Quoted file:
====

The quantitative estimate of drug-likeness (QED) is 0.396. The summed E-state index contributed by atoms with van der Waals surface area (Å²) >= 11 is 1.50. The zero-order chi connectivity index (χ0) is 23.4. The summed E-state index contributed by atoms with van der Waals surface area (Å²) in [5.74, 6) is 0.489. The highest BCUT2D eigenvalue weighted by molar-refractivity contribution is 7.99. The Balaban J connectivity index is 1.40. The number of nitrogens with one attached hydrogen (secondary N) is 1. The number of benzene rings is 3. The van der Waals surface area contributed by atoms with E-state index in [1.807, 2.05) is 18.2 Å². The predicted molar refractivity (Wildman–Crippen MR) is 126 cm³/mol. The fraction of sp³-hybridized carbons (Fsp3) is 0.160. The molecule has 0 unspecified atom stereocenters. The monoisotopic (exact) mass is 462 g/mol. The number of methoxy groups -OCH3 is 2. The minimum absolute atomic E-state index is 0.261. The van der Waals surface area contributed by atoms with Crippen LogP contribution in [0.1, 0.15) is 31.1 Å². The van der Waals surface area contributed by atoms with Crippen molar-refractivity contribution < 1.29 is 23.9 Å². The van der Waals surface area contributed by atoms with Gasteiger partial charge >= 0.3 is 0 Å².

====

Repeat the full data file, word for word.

The quantitative estimate of drug-likeness (QED) is 0.396. The summed E-state index contributed by atoms with van der Waals surface area (Å²) >= 11 is 1.50. The zero-order chi connectivity index (χ0) is 23.4. The summed E-state index contributed by atoms with van der Waals surface area (Å²) in [5.74, 6) is 0.489. The highest BCUT2D eigenvalue weighted by molar-refractivity contribution is 7.99. The Balaban J connectivity index is 1.40. The number of nitrogens with one attached hydrogen (secondary N) is 1. The number of benzene rings is 3. The van der Waals surface area contributed by atoms with E-state index in [1.807, 2.05) is 18.2 Å². The predicted molar refractivity (Wildman–Crippen MR) is 126 cm³/mol. The fraction of sp³-hybridized carbons (Fsp3) is 0.160. The molecule has 0 unspecified atom stereocenters. The monoisotopic (exact) mass is 462 g/mol. The number of methoxy groups -OCH3 is 2. The minimum absolute atomic E-state index is 0.261. The van der Waals surface area contributed by atoms with Crippen LogP contribution in [0.1, 0.15) is 31.1 Å². The van der Waals surface area contributed by atoms with Crippen molar-refractivity contribution < 1.29 is 23.9 Å². The van der Waals surface area contributed by atoms with Gasteiger partial charge >= 0.3 is 0 Å².